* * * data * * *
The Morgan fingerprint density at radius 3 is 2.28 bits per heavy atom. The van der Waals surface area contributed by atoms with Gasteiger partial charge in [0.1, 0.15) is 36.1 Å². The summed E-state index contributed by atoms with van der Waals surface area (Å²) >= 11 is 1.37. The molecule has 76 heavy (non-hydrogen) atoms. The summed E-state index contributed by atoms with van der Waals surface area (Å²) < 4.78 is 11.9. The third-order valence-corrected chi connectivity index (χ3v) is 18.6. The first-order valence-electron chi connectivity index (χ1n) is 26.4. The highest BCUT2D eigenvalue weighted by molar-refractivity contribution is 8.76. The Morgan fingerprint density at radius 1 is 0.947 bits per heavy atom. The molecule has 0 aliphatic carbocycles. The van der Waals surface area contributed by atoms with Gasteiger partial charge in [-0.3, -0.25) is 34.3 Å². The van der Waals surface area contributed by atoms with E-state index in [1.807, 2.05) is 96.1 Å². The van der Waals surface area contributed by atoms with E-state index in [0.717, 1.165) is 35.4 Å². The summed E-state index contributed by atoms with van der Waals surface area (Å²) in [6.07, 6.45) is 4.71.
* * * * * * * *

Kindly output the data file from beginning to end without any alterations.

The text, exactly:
The Morgan fingerprint density at radius 3 is 2.28 bits per heavy atom. The van der Waals surface area contributed by atoms with Gasteiger partial charge in [0.1, 0.15) is 36.1 Å². The summed E-state index contributed by atoms with van der Waals surface area (Å²) >= 11 is 1.37. The molecule has 76 heavy (non-hydrogen) atoms. The summed E-state index contributed by atoms with van der Waals surface area (Å²) < 4.78 is 11.9. The third-order valence-corrected chi connectivity index (χ3v) is 18.6. The first-order valence-electron chi connectivity index (χ1n) is 26.4. The highest BCUT2D eigenvalue weighted by molar-refractivity contribution is 8.76. The Morgan fingerprint density at radius 1 is 0.947 bits per heavy atom. The molecule has 0 aliphatic carbocycles. The van der Waals surface area contributed by atoms with Gasteiger partial charge in [-0.3, -0.25) is 34.3 Å². The van der Waals surface area contributed by atoms with E-state index in [1.807, 2.05) is 96.1 Å². The van der Waals surface area contributed by atoms with E-state index in [0.717, 1.165) is 35.4 Å². The summed E-state index contributed by atoms with van der Waals surface area (Å²) in [6.07, 6.45) is 4.71.